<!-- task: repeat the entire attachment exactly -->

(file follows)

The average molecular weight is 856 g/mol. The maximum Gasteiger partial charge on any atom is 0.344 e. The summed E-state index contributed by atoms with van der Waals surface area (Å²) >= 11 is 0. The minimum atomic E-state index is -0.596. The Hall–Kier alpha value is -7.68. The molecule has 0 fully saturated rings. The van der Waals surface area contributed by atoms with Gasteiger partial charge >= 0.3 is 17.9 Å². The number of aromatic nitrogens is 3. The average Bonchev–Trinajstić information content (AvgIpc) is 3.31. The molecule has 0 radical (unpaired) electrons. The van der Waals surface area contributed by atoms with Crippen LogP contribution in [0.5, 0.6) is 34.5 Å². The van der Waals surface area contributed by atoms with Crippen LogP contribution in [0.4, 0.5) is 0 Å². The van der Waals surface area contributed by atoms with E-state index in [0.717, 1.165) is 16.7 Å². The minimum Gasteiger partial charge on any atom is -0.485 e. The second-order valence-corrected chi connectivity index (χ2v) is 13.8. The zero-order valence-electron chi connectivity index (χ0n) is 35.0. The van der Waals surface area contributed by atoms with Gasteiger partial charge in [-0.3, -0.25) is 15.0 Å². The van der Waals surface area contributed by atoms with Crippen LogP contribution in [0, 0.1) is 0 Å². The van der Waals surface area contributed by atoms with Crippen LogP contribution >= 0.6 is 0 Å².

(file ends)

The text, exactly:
The average molecular weight is 856 g/mol. The maximum Gasteiger partial charge on any atom is 0.344 e. The summed E-state index contributed by atoms with van der Waals surface area (Å²) >= 11 is 0. The minimum atomic E-state index is -0.596. The Hall–Kier alpha value is -7.68. The molecule has 0 fully saturated rings. The van der Waals surface area contributed by atoms with Gasteiger partial charge >= 0.3 is 17.9 Å². The number of aromatic nitrogens is 3. The average Bonchev–Trinajstić information content (AvgIpc) is 3.31. The molecule has 0 radical (unpaired) electrons. The van der Waals surface area contributed by atoms with Crippen LogP contribution in [0.5, 0.6) is 34.5 Å². The van der Waals surface area contributed by atoms with Crippen LogP contribution in [0.4, 0.5) is 0 Å². The van der Waals surface area contributed by atoms with E-state index in [0.717, 1.165) is 16.7 Å². The minimum Gasteiger partial charge on any atom is -0.485 e. The second-order valence-corrected chi connectivity index (χ2v) is 13.8. The zero-order valence-electron chi connectivity index (χ0n) is 35.0. The van der Waals surface area contributed by atoms with Gasteiger partial charge in [-0.3, -0.25) is 15.0 Å². The van der Waals surface area contributed by atoms with Crippen LogP contribution in [0, 0.1) is 0 Å². The van der Waals surface area contributed by atoms with Crippen LogP contribution >= 0.6 is 0 Å².